Hey Linguists!—Get Them to Get You a Copy of The Speculative Grammarian Essential Guide to Linguistics
Hey Linguists! Do you know why it is better to give than to receive? Because giving requires a lot more work! You have to know what someone likes, what someone wants, who someone is, to get them a proper, thoughtful gift. That sounds like a lot of work.
No, wait. That’s not right. It’s actually more work to be the recipient—if you are going to do it right. You can’t just trust people to know what you like, what you want, who you are.
You could try to help your loved ones understand a linguist’s needs and wants and desires—but you’d have to give them a mini course on historical, computational, and forensic linguistics first. Instead, you can assure them that SpecGram has the right gift for you—a gift you, their favorite linguist, will treasure for years to come: The Speculative Grammarian Essential Guide to Linguistics.
So drop some subtle or not-so-subtle hints and help your loved ones do the right thing this holiday season: gift you with this hilarious compendium of linguistic sense and nonsense.
If you need to convince your friends and family that they can’t find you a proper gift on their own, send them one of the images below, and try to explain to them why it amuses you. That’ll show ’em! (More will be added through the rest of 2015, just in case your friends and family are a little thick.)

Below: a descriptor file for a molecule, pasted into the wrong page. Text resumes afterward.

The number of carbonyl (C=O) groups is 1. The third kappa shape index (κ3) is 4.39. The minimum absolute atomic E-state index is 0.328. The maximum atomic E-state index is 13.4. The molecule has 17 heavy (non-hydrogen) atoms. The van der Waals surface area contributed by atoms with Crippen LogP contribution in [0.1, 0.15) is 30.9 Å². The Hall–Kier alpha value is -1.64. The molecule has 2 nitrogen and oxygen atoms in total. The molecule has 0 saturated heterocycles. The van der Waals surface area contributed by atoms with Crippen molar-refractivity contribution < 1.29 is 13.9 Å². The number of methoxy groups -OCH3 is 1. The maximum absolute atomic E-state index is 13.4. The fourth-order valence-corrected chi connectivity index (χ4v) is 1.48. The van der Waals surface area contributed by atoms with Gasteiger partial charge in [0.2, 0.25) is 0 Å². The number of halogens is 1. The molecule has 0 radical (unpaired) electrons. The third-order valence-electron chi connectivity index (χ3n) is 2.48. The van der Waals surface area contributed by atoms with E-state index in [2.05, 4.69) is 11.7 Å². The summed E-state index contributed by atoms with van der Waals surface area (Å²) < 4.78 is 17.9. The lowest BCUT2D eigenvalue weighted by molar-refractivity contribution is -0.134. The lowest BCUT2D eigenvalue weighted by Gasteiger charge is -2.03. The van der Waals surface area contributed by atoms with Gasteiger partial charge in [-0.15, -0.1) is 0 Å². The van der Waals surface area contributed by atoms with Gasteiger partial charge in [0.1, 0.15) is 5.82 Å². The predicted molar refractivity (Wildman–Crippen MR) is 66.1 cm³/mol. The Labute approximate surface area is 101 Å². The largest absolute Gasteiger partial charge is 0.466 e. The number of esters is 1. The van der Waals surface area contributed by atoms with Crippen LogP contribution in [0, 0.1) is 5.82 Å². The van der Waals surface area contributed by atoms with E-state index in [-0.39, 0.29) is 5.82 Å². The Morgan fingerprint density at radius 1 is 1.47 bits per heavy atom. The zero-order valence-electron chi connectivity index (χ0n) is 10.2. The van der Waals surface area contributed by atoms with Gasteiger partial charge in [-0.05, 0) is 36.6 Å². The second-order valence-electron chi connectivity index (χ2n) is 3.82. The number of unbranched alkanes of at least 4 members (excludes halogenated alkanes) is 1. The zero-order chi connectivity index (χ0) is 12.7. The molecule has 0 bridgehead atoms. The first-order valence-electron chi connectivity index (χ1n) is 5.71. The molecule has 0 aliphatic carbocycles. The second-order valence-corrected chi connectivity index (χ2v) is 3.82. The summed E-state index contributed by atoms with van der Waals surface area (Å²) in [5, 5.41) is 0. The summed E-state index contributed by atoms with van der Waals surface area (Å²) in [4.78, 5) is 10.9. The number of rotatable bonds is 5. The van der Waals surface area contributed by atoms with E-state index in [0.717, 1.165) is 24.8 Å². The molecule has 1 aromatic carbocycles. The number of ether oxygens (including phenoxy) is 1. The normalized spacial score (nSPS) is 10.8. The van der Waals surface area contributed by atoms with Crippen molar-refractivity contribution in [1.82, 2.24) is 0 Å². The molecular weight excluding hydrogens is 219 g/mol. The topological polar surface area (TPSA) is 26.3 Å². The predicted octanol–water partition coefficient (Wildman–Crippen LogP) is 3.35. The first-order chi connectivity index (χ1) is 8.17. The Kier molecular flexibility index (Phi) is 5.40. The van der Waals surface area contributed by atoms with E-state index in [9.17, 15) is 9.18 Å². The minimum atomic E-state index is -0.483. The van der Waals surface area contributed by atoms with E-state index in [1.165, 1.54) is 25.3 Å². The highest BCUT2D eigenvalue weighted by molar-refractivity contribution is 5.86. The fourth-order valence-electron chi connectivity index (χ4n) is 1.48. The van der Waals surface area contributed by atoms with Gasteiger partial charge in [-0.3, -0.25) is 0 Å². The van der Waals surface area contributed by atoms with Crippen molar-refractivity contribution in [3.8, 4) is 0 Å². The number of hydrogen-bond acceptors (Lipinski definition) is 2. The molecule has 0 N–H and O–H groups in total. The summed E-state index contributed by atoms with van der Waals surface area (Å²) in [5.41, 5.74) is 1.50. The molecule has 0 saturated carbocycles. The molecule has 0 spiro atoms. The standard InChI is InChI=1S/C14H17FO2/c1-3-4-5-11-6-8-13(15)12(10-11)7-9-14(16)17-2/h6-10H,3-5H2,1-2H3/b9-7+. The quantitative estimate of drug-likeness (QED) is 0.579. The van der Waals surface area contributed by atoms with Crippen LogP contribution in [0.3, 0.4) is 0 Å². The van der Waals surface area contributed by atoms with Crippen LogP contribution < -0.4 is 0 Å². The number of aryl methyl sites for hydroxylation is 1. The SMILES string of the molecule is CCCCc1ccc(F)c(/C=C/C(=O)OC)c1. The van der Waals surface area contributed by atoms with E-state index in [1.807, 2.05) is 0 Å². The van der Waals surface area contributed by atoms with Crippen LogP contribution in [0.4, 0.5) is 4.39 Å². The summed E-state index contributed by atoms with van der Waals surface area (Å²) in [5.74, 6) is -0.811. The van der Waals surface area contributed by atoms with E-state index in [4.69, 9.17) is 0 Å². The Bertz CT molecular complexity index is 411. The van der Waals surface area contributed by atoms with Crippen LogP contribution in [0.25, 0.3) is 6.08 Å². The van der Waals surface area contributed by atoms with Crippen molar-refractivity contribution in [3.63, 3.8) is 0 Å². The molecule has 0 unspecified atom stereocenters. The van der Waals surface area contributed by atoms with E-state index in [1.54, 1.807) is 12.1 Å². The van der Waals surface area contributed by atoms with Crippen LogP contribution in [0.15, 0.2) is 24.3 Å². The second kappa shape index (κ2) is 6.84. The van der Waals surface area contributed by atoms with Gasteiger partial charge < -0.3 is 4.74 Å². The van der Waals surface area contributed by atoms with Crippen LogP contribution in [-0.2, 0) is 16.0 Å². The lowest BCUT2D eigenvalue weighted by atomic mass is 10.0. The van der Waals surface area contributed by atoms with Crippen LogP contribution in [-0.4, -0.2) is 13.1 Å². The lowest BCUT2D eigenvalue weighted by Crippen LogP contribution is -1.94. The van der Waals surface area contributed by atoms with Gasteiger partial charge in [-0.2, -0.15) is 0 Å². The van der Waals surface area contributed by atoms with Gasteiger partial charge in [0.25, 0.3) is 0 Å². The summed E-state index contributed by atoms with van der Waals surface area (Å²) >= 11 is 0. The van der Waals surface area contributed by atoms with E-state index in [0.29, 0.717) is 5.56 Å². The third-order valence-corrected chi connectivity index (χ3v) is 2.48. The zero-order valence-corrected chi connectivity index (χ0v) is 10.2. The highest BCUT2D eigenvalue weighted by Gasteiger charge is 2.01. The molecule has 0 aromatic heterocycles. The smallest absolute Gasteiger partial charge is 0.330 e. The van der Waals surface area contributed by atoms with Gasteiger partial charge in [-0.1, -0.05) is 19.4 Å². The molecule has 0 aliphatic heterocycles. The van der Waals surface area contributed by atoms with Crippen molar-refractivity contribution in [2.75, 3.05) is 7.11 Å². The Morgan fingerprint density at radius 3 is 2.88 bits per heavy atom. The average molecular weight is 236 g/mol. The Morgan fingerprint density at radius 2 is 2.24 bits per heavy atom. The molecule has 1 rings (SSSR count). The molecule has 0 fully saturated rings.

• If guilt is more your style, check out 2013’s Sad Holiday Linguists.
• If semi-positive reinforcement is your thing, check out 2014’s Because You Can’t Do Everything You Want for Your Favorite Linguist.
Click an image for higher resolution.
- De Beaugrande, Robert-Alain, and Dressler, Wolfgang Ulrich. 1981. Introduction to Text Linguistics. Longman.
- Deely, John. 2004. Basics of Semiotics. Saint Augustine’s Press.
- Grünbaum, Branko. 1975. “Venn Diagrams and Independent Families of Sets”. Mathematics Magazine, 48.
- Haegeman, Liliane. 1994. Introduction to Government & Binding Theory. Wiley-Blackwell.
- Halliday, M. A. K. 1985. An introduction to Functional Grammar. E. Arnold.
- Keenan, Edward L., and Comrie, Bernard. 1977. “Noun Phrase Accessibility and Universal Grammar”. Linguistic Inquiry, 8.1.
- Lockwood, David G. 1972. Introduction to Stratificational Linguistics. Houghton Mifflin Harcourt.
- Longacre, Robert E. 1985. “Tagmemics,” Word, 36.2.
- Lytle, Eldon, and Packard, Dennis. 1974. “Junction Grammar as a Base for Natural Language Processing,” Linguistic Symposium: Automated Language Processing.
- Manning, Christopher D., and Schütze, Hinrich. 1999. Foundations of Statistical Natural Language Processing. MIT Press.
- McCawley, James D. 1980. Everything that Linguists have Always Wanted to Know about Logic... But Were Ashamed to Ask. University Of Chicago Press.
- Newmeyer, Frederick. 1980. Linguistic Theory in America: The First Quarter Century of Transformational Generative Grammar. Academic Press.
- Perlmutter, David M. 1983. Studies in Relational Grammar 1. Chicago University Press.
- Pike, Kenneth L., and Pike, Evelyn G. 1983. Text and Tagmeme. Ablex Publishing.
- Pollard, Carl, and Sag, Ivan A. 1994. Head-Driven Phrase Structure Grammar. University of Chicago Press.
- Reed, Alonzo, and Kellogg, Brainerd. 1877. Higher Lessons in English. Clark & Maynard.
- Saussure, Ferdinand de. 1916. Cours de linguistique générale. Eds. Charles Bally and Albert Sechehaye. Librairie Payot.
- Van Valin, Robert D., Jr. (Ed.). 1993. Advances in Role and Reference Grammar. Benjamins.